Dave Fisher at the job fair in the Michigan Union Ballroom.

Greek Week aims

Greek Week 1989 Events

Event Di
Volleyball Contest Fi
Pie Eating Cotest Fi
White Castle Pat-off F
Greek Olypics Sa
Funnelator KJi- 1Si
Anchor Slash
Spaghe ti

Noon B0HT
7 2pm B 6I
10am Palmer Fiel
11:30am Palmer Fiel
A6pm I.M. Pool
9 assigned ATQ2
9 assigned AFA

Proceeds go to
Ann Arbor Alzheimer's
Foundation
Kidney Foundation
Cystic Fibrosis Foundation
d
Id
Kellogg Eye Center
Ann Arbor Art Association
Art Start Program
Juvenile Diabetes
Foundation
Red Cross
Washtenaw Association for
Retarded Citizens
Red Cross
Muscular Dystrophy

Bed Race Parade
Bed Race
Blood Drive
Musical Chairs
TwisterMania
Limbo Contest
'Dance Contest
Phi Psi 500
Greek Sing/Variety
Awards Ceremony

Mon. 20 noon-6pm Union
Mon. 20 7pm Michigan
Theatre
Tue. 21 noon-6pm Union
Tue.21 noon Tappan St.
Tue. 21 noon Tappan St.
Tue. 21 1pm Tappan St.
Wed. 22 noon-6pm Union
Wed. 22 11:45-lpin Diag
Wed. 22 noon-4pm Diag
Wed. 22 1:30-4pm Diag
Wed. 22 6pm Nectarine
Ballroom
Thu. 23 2pm-4pm ZTA

for "un a9
BY JENNIFER MILLER AND
JODY WEINBERG
Just as Zeus aimed to fulfill his
duty of carrying out the will of Des-
tiny, so too will Greeks on campus
aim to raise $40,000 for charity in
the upcoming week.
"Zeus on the Loose - Reaching
for Olympus" is the theme of this
year's Greek Week. Though events
officially begin today, fraternity
and sorority members worked on the
Ann Arbor Shelter Association's
Women in Transition House last
Saturday. The shelter houses home-
less women for minimal rent while
they look for permanent homes.
To raise money for philan-
thropies, fraternity and sorority
houses team up and compete in a
week-long series of events, which
range from riding a tricycle to
jumping into 500 gallons of blue
Jello.
In addition to a Red Cross Blood
Drive and charities chosen by indi-
vidual sororities and fraternities, this
year's three main philanthropies are:
-Literacy Volunteers of America,
which aims to increase literacy;
-The Wilmot House, which pro-

draisin
vides a home for radiation therapy
patients and their families in a joint
effort with The University of
Michigan Medical Center and the
American Cancer Society, and;
-Prospect Place, a shelter for
homeless children and their families.
"Our goal is $40,000, but we
don't nit pick on nickles and dimes,
said LSA senior Mark Weiss, the
Greek Week Committee chair. "The
whole week is fun and all for a
worthwhile cause."
t. To promote unity within the
Greekosystem, fraternities and
sororities have been divided up ran-
domly into teams to compete in
events. Tickets, t-shirts, food, and
boxer shorts will also be sold to
raise money. Local proprietors are
also taking part in Greek Week by
sponsoring events.
In addition, money raised from
the variety show "Greek Sing and
Variety," sweatshirt sales and partic-
ipation fees will be divided among
the three charities.
The competition within the Greel
system is "a healthy one where ev-
eryone is out there to have a good
See Greek, Page 2

Red Cross'

1
i
7
Z

Red Cross
RonaldMcDonald House/
Safehouse
National Arthritis
Foundation
Peace Neighborhood

Nazis may rally in A2 at
post-office tomorrow

Thu. 23 5pm
y

Center
Hill Aud. Preselected 1989
philanthropies

BY KRISTINE LALONDE
A group of Nazis may be demon-
strating on the steps of the Ann Ar-
bor post office tomorrow and a
group of counter-protesters is gear-
ing for their arrival.
Judy Levy, a member of the Ann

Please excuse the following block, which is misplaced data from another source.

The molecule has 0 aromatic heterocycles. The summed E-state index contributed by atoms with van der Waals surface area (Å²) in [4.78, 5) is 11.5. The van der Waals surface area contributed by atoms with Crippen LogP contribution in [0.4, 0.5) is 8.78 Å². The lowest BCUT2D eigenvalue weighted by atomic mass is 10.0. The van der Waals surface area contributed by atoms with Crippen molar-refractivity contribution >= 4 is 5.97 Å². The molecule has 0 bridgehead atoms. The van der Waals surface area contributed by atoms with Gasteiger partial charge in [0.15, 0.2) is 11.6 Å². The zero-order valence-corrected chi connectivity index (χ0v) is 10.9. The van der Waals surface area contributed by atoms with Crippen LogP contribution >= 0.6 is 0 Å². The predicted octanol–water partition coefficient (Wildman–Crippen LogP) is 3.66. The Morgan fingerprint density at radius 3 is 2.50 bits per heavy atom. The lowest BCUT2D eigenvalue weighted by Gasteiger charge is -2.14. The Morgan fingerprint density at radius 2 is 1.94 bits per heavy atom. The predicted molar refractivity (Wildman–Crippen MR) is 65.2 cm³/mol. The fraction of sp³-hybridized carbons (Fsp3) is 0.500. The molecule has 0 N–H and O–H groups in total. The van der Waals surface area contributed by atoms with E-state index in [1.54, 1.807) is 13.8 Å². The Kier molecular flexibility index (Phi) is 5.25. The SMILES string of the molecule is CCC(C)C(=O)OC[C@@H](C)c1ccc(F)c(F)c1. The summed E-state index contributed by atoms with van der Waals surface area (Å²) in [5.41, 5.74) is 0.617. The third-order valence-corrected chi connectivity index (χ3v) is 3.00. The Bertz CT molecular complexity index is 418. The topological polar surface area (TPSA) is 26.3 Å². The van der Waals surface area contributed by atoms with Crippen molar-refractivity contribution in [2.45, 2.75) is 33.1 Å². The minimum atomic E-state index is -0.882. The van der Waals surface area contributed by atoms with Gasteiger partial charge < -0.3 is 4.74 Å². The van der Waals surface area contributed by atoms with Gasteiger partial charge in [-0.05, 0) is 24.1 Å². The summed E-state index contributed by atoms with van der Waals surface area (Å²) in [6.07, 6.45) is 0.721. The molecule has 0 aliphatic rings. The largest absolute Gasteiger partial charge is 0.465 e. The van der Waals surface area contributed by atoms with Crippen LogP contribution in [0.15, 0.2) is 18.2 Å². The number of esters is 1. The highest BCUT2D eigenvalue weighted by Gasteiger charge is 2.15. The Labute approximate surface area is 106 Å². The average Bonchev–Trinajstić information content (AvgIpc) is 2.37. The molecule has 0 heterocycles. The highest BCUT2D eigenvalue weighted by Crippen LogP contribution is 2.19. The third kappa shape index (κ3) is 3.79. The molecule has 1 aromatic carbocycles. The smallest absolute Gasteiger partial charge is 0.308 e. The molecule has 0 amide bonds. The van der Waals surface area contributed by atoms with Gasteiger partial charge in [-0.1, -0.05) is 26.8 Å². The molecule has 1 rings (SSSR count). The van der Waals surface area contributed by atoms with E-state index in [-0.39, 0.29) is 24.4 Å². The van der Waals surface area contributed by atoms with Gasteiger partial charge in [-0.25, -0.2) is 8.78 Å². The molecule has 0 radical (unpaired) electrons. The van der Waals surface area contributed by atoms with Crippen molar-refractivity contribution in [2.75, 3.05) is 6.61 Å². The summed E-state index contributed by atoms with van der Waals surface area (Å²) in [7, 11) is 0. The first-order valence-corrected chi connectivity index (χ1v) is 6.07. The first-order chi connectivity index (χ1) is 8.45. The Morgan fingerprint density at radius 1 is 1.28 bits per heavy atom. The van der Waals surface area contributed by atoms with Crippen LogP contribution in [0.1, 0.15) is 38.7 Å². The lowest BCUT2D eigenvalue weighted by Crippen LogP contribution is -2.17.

Arbor Ad-hoc Committee to Oppose
the Nazis, said she hopes several
hundred counter-protesters will attend
the rally.
Levy said the committee would
not disendorse physical confrontation
with the Nazis, and added that the
United Coalition Against Racism
and the Latin American Solidarity
Committee would not endorse the
demonstration because of the possi-
bility of violence. Members of
UCAR and LASC could not be
reached for comment.
"Nazis are a threat to your life,"
she said. "This is something you
can't be passive about."
Levy said that although the Nazis
have been demonstrating in Ann Ar-
bor for eight years, it is difficult to
find out'when they are coming.
"We don't know what particular
time (they're coming)," she said.

has consistently overwhelmed the
Nazi participants in the Ann Arbor
rallies - last year more than 200
people counter-demonstrated. The
Nazis, who mainly consist of De-
troit skin-heads, left only minutes
after their arrival a year ago. Over 46
police officers were assigned torthe
rally, creating a line between the
counter-protesters and the Nazis.
Four of the counter-demonstra-
tors, including one University stu-
dent, were arrested for disorderly
conduct and disturbing the police.
"We've had trouble in the past,"
Roe-rickr cniI

-PIRGIM works for public goals

BY NOELLE SHADWICK
From its first project investigat-
ing unsafe toys to its recent efforts
in cleaning up the environment, the
Public Interest Research Group in
Michigan has fought to serve the
public as a politically independent
institution.

student organizations because it is
specifically a lobbying/research
group, and maintains a full-time
lawyer/lobbyist to work on its cases.
One of PIRGIM's biggest victo-
ries since its establishment has been
the adoption of the Freedom of In-
formation Act by the Michigan State

because they either don't have time
or they aren't idealistic enough," said
LSA junior Rich Kedzior, a PIR-
GIM volunteer.
The PIRGIM headquarters, located
in Ann Arbor with a second office in
Lansing, reports that there are about
40,000 PIRGIM supporters

on statewide issues, such as
supporting the Comprehensive
Cleanup Act, which would provide
stronger standards for cleaning up the
environment.
Last semester the group worked
to put the Environmental Cleanup
Bond, which called for $800 million

F i